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Health diplomacy and Adapting global health interventions to local needs: findings from project accept (HPTN 043), a community-based intervention to reduce HIV incidence in populations at risk in Sub-Saharan Africa and Thailand

  • Author(s): Kevany, Sebastian
  • Khumalo-Sakutukwa, Gertrude
  • Murima, Oliver
  • Chingono, Alfred
  • Modiba, Precious
  • Gray, Glenda
  • Van Rooyen, Heidi
  • Mrumbi, Khalifa
  • Mbwambo, Jessie
  • Kawichai, Surinda
  • Chariyalertsak, Suwat
  • Chariyalertsak, Chonlisa
  • Paradza, Elizabeth
  • Mulawa, Marta
  • Curran, Kathryn
  • Fritz, Katherine
  • Morin, Stephen F
  • et al.
Abstract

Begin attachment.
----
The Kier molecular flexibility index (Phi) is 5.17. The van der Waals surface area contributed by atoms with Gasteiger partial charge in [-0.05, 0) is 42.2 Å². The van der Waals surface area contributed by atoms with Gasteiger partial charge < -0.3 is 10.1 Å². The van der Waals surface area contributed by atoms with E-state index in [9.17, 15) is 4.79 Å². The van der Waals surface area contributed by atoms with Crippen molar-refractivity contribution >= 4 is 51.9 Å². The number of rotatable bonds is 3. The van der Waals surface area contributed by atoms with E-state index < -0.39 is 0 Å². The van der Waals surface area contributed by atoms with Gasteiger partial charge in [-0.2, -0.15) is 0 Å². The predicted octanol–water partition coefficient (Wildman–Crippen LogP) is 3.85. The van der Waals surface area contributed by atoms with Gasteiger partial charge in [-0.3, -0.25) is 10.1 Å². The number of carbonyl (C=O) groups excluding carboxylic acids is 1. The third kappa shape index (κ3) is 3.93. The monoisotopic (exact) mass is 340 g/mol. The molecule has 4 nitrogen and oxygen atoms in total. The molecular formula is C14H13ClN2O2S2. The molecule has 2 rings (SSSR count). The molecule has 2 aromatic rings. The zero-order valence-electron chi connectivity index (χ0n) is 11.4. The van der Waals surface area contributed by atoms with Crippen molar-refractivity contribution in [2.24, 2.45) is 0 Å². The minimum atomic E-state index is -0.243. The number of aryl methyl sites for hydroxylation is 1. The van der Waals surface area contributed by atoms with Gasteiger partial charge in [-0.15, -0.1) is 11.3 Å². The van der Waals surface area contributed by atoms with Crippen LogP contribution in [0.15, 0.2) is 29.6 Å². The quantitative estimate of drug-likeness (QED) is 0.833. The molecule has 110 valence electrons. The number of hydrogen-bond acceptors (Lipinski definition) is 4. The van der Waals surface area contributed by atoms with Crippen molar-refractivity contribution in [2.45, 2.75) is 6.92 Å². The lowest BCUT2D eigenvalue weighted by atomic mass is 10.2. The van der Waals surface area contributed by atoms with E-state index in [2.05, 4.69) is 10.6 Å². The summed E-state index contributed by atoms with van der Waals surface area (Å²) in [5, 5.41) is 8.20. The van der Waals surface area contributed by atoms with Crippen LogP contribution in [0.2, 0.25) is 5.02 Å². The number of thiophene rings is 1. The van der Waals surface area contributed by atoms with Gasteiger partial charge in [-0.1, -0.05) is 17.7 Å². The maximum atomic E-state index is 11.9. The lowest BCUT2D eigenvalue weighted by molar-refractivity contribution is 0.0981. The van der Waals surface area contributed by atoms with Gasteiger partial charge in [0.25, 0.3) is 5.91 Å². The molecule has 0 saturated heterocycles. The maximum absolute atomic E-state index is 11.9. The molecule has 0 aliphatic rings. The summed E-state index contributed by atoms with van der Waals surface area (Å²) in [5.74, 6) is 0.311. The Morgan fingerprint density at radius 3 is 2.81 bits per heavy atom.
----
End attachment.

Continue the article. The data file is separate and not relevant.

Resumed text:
Abstract Background Study-based global health interventions, especially those that are conducted on an international or multi-site basis, frequently require site-specific adaptations in order to (1) respond to socio-cultural differences in risk determinants, (2) to make interventions more relevant to target population needs, and (3) in recognition of ‘global health diplomacy' issues. We report on the adaptations development, approval and implementation process from the Project Accept voluntary counseling and testing, community mobilization and post-test support services intervention. Methods We reviewed all relevant documentation collected during the study intervention period (e.g. monthly progress reports; bi-annual steering committee presentations) and conducted a series of semi-structured interviews with project directors and between 12 and 23 field staff at each study site in South Africa, Zimbabwe, Thailand and Tanzania during 2009. Respondents were asked to describe (1) the adaptations development and approval process and (2) the most successful site-specific adaptations from the perspective of facilitating intervention implementation. Results Across sites, proposed adaptations were identified by field staff and submitted to project directors for review on a formally planned basis. The cross-site intervention sub-committee then ensured fidelity to the study protocol before approval. Successfully-implemented adaptations included: intervention delivery adaptations (e.g. development of tailored counseling messages for immigrant labour groups in South Africa) political, environmental and infrastructural adaptations (e.g. use of local community centers as VCT venues in Zimbabwe); religious adaptations (e.g. dividing clients by gender in Muslim areas of Tanzania); economic adaptations (e.g. co-provision of income generating skills classes in Zimbabwe); epidemiological adaptations (e.g. provision of ‘youth-friendly’ services in South Africa, Zimbabwe and Tanzania), and social adaptations (e.g. modification of terminology to local dialects in Thailand: and adjustment of service delivery schedules to suit seasonal and daily work schedules across sites). Conclusions Adaptation selection, development and approval during multi-site global health research studies should be a planned process that maintains fidelity to the study protocol. The successful implementation of appropriate site-specific adaptations may have important implications for intervention implementation, from both a service uptake and a global health diplomacy perspective.

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